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  Table of contents Issue Twenty-five DINNER IS SERVED



he skin that hung from the back of The Grandmother’s arms flapped and swayed over the pot of soup while she stirred with a long pole. The intoxicating smell of the boiling spices made my stomach twist and grumble, and I licked my lips. Steam coated her face when she leaned over, dipped the big spoon that hung off the side of the pot into the stew, and took a sip. She closed her eyes and rolled the liquid around on her tongue before nodding and giving me a toothless grin.

She lopped both ends from a dozen cassava tubers with a large machete and then pointed to the pot hanging from the pole-formed teepee over the crackling fire.

I gathered the starchy roots and tossed them into the bubbling cauldron one-by-one. Then I did the same with the yams and hog plum. When the Grandmother wasn’t looking, I grabbed the spoon and dipped it into the pot. I puffed at the steamy liquid, inhaled the earthy fragrance and then took a sip. I imitated the Grandmother and rolled the hot liquid around on my tongue, releasing the full-bodied layers of herbs and spices. “Mmmm.”

The women set the long table, carrying armloads of hand-carved serving dishes and trays laden with food gathered from the rainforest. Saliva flooded my mouth when the platter filled with all my favorites was paraded past; bananas, figs, mangos, Brazil nuts, cashews, and passion fruit. The bright colors decorated the plate, and the sweet, heady fragrance filled my nostrils.

When no one was looking I popped a plump acai berry into my mouth. One of the women handed me a platter stacked with layers of crisp cassava flatbread. I placed it on the table and returned to stand by the Grandmother. “When are we going to eat?” I asked her. I was so hungry it felt as if my stomach was trying to eat itself.

“The ceremony will begin soon.”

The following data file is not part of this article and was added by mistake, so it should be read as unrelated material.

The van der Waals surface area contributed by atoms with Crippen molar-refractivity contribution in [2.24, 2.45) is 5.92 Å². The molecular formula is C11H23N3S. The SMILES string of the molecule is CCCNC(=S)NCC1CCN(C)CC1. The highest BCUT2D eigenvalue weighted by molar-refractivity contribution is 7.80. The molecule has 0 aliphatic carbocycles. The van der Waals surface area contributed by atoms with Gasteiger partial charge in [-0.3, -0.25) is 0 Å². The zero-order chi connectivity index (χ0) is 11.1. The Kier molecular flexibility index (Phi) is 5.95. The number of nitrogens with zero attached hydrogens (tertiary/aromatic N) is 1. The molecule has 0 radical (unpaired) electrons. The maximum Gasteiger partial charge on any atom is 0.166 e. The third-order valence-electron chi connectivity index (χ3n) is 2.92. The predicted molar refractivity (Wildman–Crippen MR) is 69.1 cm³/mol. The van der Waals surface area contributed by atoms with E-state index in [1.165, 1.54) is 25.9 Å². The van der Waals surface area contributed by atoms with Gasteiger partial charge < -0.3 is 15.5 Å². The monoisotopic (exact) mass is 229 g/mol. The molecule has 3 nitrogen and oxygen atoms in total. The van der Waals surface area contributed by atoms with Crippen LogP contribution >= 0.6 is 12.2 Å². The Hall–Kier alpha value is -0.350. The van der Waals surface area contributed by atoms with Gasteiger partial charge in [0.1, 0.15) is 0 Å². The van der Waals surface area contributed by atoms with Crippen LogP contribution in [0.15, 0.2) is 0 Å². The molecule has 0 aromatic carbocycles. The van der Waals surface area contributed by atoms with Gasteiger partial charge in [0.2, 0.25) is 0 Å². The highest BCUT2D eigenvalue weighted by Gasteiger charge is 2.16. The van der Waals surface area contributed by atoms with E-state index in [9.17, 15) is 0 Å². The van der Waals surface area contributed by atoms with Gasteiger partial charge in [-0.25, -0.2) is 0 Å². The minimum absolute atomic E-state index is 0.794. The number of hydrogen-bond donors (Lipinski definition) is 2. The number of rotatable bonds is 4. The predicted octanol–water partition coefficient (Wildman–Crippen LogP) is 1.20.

Drumbeats and chanting signaled the entrance of The Grandfather. He wore a headdress of bright-green parrot feathers and a seven-inch porcupine quill pierced his septum. The lower half of his face was stained red, the upper-half black. A jaguar claw necklace hung from his neck.

My heart galloped and my scalp prickled with excitement. It was almost time.

Drumbeats interrupted the village chatter, and the Grandfather danced around a large open-pit fire, thanking the gods for the feast we were about to consume. The drumbeats stopped, and the Grandfather stood still while the men brought in the main course. The beast hung from a pole that sagged in the middle from its weight and required the strength of two men to carry. The entire village would be fed well today.

They placed each end of the pole in Y-shaped supports, on either side of the fire, so the meat hung over the flames. Skin popped, and fat sizzled and dripped. The mouth-watering aromas increased with our meal’s diminishing screams.




Jackie Valacich lives in Tucson, AZ with her professor husband and two dogs. Her passion is horror; words and movies. The creepier and scarier the better. She has published a blog for London School of Economics and a short horror story in The Sirens Call. Forthcoming short horror story in Ink Stains Anthology Issue 10, short horror stories in The Offbeat Volume 18 and Jitter Press Issue 6.

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